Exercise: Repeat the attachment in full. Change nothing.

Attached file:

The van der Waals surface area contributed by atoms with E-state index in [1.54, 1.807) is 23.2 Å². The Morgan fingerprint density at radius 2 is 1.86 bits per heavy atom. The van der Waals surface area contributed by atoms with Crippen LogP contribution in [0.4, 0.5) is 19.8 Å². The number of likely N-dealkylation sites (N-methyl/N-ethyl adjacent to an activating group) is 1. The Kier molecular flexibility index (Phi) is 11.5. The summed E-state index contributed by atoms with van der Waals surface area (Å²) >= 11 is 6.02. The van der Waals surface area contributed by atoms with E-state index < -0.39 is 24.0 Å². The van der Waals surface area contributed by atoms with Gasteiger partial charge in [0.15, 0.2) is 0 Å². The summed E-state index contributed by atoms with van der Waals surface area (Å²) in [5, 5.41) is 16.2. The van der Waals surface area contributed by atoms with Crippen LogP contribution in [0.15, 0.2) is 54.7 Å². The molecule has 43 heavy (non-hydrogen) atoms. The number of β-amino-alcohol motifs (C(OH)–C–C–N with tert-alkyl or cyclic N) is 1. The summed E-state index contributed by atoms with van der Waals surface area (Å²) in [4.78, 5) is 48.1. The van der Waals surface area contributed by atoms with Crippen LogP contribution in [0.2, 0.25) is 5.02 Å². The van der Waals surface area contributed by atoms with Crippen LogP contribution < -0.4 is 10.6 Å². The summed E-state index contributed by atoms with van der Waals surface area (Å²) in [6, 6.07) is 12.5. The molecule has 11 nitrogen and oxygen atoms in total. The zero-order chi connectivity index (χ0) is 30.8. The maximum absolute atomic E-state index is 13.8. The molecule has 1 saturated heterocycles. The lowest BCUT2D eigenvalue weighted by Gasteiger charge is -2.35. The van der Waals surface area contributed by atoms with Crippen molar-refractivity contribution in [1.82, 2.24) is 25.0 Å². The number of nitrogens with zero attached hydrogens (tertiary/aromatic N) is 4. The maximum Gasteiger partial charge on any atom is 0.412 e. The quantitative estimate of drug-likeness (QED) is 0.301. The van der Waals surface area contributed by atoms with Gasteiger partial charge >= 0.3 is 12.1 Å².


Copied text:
The van der Waals surface area contributed by atoms with E-state index in [1.54, 1.807) is 23.2 Å². The Morgan fingerprint density at radius 2 is 1.86 bits per heavy atom. The van der Waals surface area contributed by atoms with Crippen LogP contribution in [0.4, 0.5) is 19.8 Å². The number of likely N-dealkylation sites (N-methyl/N-ethyl adjacent to an activating group) is 1. The Kier molecular flexibility index (Phi) is 11.5. The summed E-state index contributed by atoms with van der Waals surface area (Å²) >= 11 is 6.02. The van der Waals surface area contributed by atoms with E-state index < -0.39 is 24.0 Å². The van der Waals surface area contributed by atoms with Gasteiger partial charge in [0.15, 0.2) is 0 Å². The summed E-state index contributed by atoms with van der Waals surface area (Å²) in [5, 5.41) is 16.2. The van der Waals surface area contributed by atoms with Crippen LogP contribution in [0.15, 0.2) is 54.7 Å². The molecule has 43 heavy (non-hydrogen) atoms. The number of β-amino-alcohol motifs (C(OH)–C–C–N with tert-alkyl or cyclic N) is 1. The summed E-state index contributed by atoms with van der Waals surface area (Å²) in [4.78, 5) is 48.1. The van der Waals surface area contributed by atoms with Crippen LogP contribution in [0.2, 0.25) is 5.02 Å². The van der Waals surface area contributed by atoms with Crippen LogP contribution < -0.4 is 10.6 Å². The summed E-state index contributed by atoms with van der Waals surface area (Å²) in [6, 6.07) is 12.5. The molecule has 11 nitrogen and oxygen atoms in total. The zero-order chi connectivity index (χ0) is 30.8. The maximum absolute atomic E-state index is 13.8. The molecule has 1 saturated heterocycles. The lowest BCUT2D eigenvalue weighted by Gasteiger charge is -2.35. The van der Waals surface area contributed by atoms with Crippen molar-refractivity contribution in [1.82, 2.24) is 25.0 Å². The number of nitrogens with zero attached hydrogens (tertiary/aromatic N) is 4. The maximum Gasteiger partial charge on any atom is 0.412 e. The quantitative estimate of drug-likeness (QED) is 0.301. The van der Waals surface area contributed by atoms with Gasteiger partial charge >= 0.3 is 12.1 Å².